The Origins and Current Legal Status of “Natural” and “Organic” Food Labels
The cook plays an important part in the nourishability of food. Meals which are lovingly prepared with a profound desire for the welfare of the eater always benefit the body and mind more than do meals which are commercially prepared, or which have been prepared by someone who is indifferent to or dislikes the proposed eater. No one should cook when in a state of indifference, agitation, sorrow or anger.
From The Hidden Secret of Ayurveda, by Dr. Robert E. Svoboda
The most famous gastronome of them all, Anthelme Brillat-Savarin, wrote in Physiologie du Gout, ou Meditations de Gastronomie Transcendante (1826): “Dis-moi ce que tu manges, je te dirai ce que tu es.”: “Tell me what you eat and I will tell you what you are.” For some, such as Adelle Davis — Time magazine characterized her as “the high priestess of a new nutrition religion” in December 1972 — the consequences of our food choices are stark: “As I see it, every day you do one of two things: build health or produce disease.”
How do we know if we are supposedly building health, rather than unwittingly producing disease by what we consume? We resolve what economists call “informational asymmetry” by relying on food labels, brands and trademarks to confirm the authenticity and quality of our foodstuffs. But making “correct” food choices can be daunting and baffling. In her groundbreaking book, What to Eat, Dr. Marion Nestle estimates that there are around 320,000 food and beverage products available in the United States; and that the average supermarket stocks about 30,000 to 40,000 of them. While we may not understand the true origins or makeup of what we put on our tables, most baby-boomers can tell you in a heartbeat that Rice Krispies go “snap, crackle and pop,” Lucky Charms are “magically delicious,” and Wonder Bread helps “build strong bodies in 8 ways.”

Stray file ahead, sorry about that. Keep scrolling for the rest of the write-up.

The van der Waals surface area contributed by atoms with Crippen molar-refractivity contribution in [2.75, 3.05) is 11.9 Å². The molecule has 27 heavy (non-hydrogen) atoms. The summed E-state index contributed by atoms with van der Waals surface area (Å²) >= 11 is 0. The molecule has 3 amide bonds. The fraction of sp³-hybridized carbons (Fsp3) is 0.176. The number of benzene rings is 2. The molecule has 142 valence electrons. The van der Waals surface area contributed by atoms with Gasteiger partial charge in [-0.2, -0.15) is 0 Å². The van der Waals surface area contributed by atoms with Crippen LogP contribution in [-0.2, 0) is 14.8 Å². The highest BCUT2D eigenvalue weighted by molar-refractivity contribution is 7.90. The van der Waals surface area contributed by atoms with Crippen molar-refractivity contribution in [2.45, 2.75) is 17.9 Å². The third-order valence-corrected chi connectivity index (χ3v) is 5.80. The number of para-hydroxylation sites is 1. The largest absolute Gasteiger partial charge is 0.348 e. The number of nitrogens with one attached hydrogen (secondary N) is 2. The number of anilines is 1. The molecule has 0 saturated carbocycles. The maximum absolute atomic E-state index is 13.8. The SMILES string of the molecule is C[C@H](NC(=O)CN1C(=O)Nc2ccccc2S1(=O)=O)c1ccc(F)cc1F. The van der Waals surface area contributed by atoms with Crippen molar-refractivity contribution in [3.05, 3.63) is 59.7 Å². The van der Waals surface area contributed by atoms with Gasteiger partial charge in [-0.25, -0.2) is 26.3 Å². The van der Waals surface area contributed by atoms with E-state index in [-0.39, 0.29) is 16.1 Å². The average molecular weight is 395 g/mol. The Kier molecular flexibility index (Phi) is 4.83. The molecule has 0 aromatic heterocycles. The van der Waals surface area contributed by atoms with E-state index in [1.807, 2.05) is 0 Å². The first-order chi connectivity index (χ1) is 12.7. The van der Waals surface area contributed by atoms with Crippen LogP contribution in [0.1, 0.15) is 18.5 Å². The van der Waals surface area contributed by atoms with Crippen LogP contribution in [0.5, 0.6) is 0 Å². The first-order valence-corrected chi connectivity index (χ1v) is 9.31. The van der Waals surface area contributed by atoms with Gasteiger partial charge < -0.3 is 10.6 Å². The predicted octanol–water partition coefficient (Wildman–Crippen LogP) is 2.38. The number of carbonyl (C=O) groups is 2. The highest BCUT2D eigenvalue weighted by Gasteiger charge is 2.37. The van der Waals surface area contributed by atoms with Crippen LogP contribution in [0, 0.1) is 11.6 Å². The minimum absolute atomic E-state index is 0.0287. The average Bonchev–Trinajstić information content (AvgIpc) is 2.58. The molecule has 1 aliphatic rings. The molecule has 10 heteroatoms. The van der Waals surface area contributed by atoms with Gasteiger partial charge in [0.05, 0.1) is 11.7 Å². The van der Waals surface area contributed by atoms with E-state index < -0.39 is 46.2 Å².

Two of the most symbolic words in food promotion nowadays are “organic” and “natural.” Generally defined, “natural” means “present in or produced by nature” and is not something “altered, treated or disguised,” but rather “faithfully represents nature or life.” “Organic,” in its most abstract sense, means “simple, healthful, and close to nature.” Both words hearken back to a pre-industrial age and share Edenic, utopian connotations. They imply a general distrust of chemical engineering and manufacturing processes. If we are what we eat, are we not closer to “nature” if we incorporate natural and organic foods into our diet? That is the compelling allure and implicit bargain of consuming organic and natural foods.